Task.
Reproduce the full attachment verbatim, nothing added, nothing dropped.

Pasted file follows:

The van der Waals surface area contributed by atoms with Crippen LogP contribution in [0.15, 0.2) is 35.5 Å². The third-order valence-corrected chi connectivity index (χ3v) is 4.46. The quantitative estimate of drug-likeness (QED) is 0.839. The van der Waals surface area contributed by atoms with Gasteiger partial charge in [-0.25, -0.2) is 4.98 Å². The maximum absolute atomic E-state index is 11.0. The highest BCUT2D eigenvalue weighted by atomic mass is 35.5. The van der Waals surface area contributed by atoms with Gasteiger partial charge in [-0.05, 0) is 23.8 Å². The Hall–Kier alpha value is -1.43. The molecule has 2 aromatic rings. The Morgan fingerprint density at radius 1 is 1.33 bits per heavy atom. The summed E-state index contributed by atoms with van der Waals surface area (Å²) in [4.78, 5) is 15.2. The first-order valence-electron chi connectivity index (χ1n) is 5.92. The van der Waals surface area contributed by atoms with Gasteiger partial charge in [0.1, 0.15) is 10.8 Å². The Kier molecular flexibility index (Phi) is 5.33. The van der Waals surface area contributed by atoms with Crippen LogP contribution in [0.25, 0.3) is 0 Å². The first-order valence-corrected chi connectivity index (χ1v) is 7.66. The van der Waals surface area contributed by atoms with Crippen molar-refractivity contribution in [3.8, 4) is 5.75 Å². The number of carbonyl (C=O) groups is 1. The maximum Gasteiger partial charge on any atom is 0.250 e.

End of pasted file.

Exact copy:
The van der Waals surface area contributed by atoms with Crippen LogP contribution in [0.15, 0.2) is 35.5 Å². The third-order valence-corrected chi connectivity index (χ3v) is 4.46. The quantitative estimate of drug-likeness (QED) is 0.839. The van der Waals surface area contributed by atoms with Gasteiger partial charge in [-0.25, -0.2) is 4.98 Å². The maximum absolute atomic E-state index is 11.0. The highest BCUT2D eigenvalue weighted by atomic mass is 35.5. The van der Waals surface area contributed by atoms with Gasteiger partial charge in [-0.05, 0) is 23.8 Å². The Hall–Kier alpha value is -1.43. The molecule has 2 aromatic rings. The Morgan fingerprint density at radius 1 is 1.33 bits per heavy atom. The summed E-state index contributed by atoms with van der Waals surface area (Å²) in [4.78, 5) is 15.2. The first-order valence-electron chi connectivity index (χ1n) is 5.92. The van der Waals surface area contributed by atoms with Gasteiger partial charge in [0.1, 0.15) is 10.8 Å². The Kier molecular flexibility index (Phi) is 5.33. The van der Waals surface area contributed by atoms with Crippen LogP contribution in [0.25, 0.3) is 0 Å². The first-order valence-corrected chi connectivity index (χ1v) is 7.66. The van der Waals surface area contributed by atoms with Crippen molar-refractivity contribution in [3.8, 4) is 5.75 Å². The number of carbonyl (C=O) groups is 1. The maximum Gasteiger partial charge on any atom is 0.250 e.